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A friend asked me for help to translate her resume. At first her experience seems fractured (lot of short term positions), but after reading it a couple of times I noticed that these were as a consultant for the same firm.

Does it make more sense to list each experience as you would do for independent companies? Or group it somehow to make more obvious the continuous experience under her consultancy?

Let say she is consultant at Software Enthusiast. She uses the follow format for each entry:

The workplace : (05/2014 – 12/2014: 7 months) 
Original poster

Super User: (11/2012 – 04/2014: 17 months) 
NotSoSuperUser

Stack Overflow: (01/2012 – 10/2012: 10 months) 
Serial Downvoter

I barely shifted periods by some months, otherwise it is as in the resume. I feel like it has two problems :

  • Not highlighting the consultant company enough really give the impression of a job hopper
  • In fact as consultant for that company she has 34 straight months of employment, or almost three years. Considering her total experience is 5 years, that's a big slice.

Is my impression correct?

  • Also, Since she was not an employee of those companies, it could cost her the job when they do reference checks and big company A's HR (where she supposedly spent 10 months) never heard of her. Lying on a resume is always risky. Saying you worked for Company A when you were actually employed by Company B is lying even when you physically worked in the office at Company A. – HLGEM Feb 22 '16 at 14:22
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As with many things regarding resumes, it depends what impression you're trying to give. Particularly early in my career, I was looking to fill space on my resume, so broke various bits of my previous experience down and went in to all the different things I did as much as possible, to give examples of all the things I was willing to turn my hand to and how I was willing and able to pick up new things quickly. Now, I group it all together and explain it more concisely and in less detail.

I think the "coming across as a job hopper" concern is valid, so I'd suggest grouping the roles together to make it clear that they're all for the same company (group them under "Stack Exchange" in this example), and try and tie them together in terms of the the skills acquired. But I think more important would be talking about it at interview, and being able to explain the various roles as some sort of natural progression, or willingness to pick up all sorts of necessary tasks across the business, and make it come across as a positive thing.

2

If she has 5 years experience, 3 at this company, I'd certainly group them while keeping them distinct. She has at least two roles, and this one gives her a lot of variety to talk about, so I don't think she needs to split it to pad things - the risk of looking like a job hopper is more of a real risk to her than lack of variety/experience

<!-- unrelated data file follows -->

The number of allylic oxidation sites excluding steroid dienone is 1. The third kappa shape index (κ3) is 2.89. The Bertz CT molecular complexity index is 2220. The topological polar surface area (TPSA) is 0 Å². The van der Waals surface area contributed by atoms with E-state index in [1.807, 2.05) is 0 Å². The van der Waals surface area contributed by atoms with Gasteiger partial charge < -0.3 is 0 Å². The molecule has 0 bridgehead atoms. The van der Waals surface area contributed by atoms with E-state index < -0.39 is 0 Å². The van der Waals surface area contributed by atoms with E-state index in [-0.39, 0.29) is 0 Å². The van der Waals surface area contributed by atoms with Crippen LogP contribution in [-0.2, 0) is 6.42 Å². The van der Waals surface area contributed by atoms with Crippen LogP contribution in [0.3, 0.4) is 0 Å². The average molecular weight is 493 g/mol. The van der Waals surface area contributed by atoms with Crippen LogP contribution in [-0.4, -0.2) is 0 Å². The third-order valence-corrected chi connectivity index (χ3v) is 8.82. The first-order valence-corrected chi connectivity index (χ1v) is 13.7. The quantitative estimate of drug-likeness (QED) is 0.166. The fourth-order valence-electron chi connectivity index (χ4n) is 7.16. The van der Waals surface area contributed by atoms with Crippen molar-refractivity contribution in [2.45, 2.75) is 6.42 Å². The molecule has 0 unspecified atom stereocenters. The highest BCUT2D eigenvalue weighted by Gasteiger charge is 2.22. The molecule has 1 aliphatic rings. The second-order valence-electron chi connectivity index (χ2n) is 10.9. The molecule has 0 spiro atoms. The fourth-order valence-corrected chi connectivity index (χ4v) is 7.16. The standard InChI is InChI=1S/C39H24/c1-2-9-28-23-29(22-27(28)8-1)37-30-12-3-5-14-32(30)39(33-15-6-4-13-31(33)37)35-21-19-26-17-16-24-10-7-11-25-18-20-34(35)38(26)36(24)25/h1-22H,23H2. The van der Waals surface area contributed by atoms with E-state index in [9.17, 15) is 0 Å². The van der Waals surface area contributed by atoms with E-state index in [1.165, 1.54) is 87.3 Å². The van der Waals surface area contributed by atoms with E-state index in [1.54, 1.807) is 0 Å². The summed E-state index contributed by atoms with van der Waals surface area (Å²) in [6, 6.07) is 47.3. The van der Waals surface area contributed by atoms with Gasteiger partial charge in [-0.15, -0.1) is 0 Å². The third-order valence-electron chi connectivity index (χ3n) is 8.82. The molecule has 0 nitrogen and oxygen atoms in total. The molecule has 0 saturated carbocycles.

I'd format it as:

> Overall consultancy position (current job)
   Responsibilities, description etc (high level), making it clear that it was 
   a consultancy role which involved secondments within other companies

   + Secondment 3
      Quick description of project and achievements
   + Secondment 2
      Quick description of project and achievements
   + Secondment 1
      Quick description of project and achievements

> Previous Job
   Responsibilities, description etc
   + Projects worked on within company

This is a great way to make it clear that all of the three "roles" (which are excellent to talk about) were within one consistent employment. In short, she's got the best of both worlds - lots of real world experience and diversity for such a short career, along with a decent amount of loyalty/longeivity within the company: plus they clearly thought she was good enough to keep sending her on-site.

-1

I’ve been working on improving my CV, mostly applying information I’ve found on the Internet. The consensus seems to be that a CV should not exceed 2 pages. I have therefore tried to boil my 20+ year career down to a 2 page document.

I have been a consultant for the last 10 years which means lots of clients and projects. It has proven impossible for me to boil this down to 2 pages when I list all clients and a short description of what the projects entailed. So now I have a 3 page document that I’m satisfied with.

As an experiment, I created another version of my CV simply listing my employers and explaining my responsibilities and highlighting some achievements without even specifically mentioning customer names and specific projects. This did allow me to produce a 2 page CV but I don’t feel comfortable with it. It just appears there is too much information that is missing.

The argument that my 3 page CV might look like that of a job hopper hadn’t yet occurred to me. However, I have this idea that future employers expect the CV of a consultant to look like a list of projects. I may be wrong of course.

It’s very difficult to tell what would work best.

  • Most hiring officials will never read the third page and it frankly annoys many people to get it. You are supposed to be condensing. No one really cares about specific projects you did more than 5 years ago anyway. And you shouldn't list back more than 10 years at all. I have over 30 years experience and I can get my resume down to 2 pages. – HLGEM Feb 23 '16 at 21:10

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